Industry watchers had speculated Canadian plane maker could capitalize on newly-lifted Iranian sanctions, but its larger competitor got there first
MONTREAL—The post-sanctions rush is on, and Airbus Group has secured one of the biggest deals penned so far— a US$25 billion agreement with Tehran to supply the long-isolated nation with 118 aircraft.
Off limits to most exporters since 1995, Western countries reached an agreement to lift sanctions against the Persian Gulf country last year. With aging technology and hardware across a number of industries, including aviation, a host of companies are looking to get back in business in Iran.
That list, no doubt, including Montreal’s Bombardier Inc., which continues to look for new buyers for its CSeries aircraft. Last week, United Airlines in the U.S. announced it would buy 40 Boeing jets, closing yet another sales avenue.
In response to the latest news out of Iran, the company’s stock fell 10 per cent to just 89 cents. In penny stock territory for the first time in 25 years, the company is scheduled to deliver its first CS100 in the second quarter of this year.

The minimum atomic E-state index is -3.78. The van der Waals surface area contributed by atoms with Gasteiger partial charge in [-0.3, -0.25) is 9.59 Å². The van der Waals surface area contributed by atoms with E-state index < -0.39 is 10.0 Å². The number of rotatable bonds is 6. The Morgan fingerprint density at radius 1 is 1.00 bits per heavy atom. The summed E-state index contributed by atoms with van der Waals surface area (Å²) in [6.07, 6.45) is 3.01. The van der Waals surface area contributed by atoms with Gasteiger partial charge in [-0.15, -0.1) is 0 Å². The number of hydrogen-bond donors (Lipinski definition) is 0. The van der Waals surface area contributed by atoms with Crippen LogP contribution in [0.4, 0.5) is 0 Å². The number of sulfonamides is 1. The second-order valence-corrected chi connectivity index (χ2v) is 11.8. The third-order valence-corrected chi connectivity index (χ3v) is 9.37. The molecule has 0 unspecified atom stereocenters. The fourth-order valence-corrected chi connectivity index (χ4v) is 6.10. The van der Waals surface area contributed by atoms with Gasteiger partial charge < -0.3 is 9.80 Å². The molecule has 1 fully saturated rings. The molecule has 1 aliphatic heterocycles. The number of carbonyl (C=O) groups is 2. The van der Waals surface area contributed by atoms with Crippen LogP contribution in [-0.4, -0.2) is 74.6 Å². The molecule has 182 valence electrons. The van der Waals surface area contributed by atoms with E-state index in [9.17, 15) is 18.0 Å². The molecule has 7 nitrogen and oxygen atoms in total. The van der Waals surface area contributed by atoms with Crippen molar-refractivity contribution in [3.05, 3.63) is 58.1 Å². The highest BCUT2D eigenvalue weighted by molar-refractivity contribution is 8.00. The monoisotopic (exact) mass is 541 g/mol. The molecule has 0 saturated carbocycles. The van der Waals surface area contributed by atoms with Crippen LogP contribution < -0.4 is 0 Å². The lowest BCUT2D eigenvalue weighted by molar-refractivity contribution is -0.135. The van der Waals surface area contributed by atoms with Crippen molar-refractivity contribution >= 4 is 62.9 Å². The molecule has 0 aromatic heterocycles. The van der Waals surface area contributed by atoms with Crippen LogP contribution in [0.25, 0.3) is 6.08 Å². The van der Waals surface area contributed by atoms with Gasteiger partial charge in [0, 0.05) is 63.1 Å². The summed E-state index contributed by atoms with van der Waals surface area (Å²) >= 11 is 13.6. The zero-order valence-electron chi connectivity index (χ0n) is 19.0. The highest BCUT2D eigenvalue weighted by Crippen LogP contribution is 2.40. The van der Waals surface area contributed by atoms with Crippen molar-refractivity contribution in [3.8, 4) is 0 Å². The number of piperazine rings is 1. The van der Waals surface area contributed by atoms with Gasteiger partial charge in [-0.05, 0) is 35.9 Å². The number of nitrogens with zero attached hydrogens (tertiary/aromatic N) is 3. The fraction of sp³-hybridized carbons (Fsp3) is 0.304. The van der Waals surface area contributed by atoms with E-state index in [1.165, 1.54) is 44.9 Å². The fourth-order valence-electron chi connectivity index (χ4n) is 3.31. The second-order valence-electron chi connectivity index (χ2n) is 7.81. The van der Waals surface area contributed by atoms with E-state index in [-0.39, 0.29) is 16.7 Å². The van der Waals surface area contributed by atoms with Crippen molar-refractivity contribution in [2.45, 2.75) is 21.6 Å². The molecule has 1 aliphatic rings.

For the plane maker, as well as other Canadian companies hoping to do business in Iran, the Liberal government confirmed earlier this week it would lift sanctions against the Middle Eastern country. Foreign Affairs Minister Stephane Dion said maintaining the embargo will only hurt Canadian companies’ business.
“When you have a disagreement with a regime … you work hard to be sure that you will see improvement,” Dion, said. “It’s what our allies did in negotiating with Iran an agreement that is good for the world.”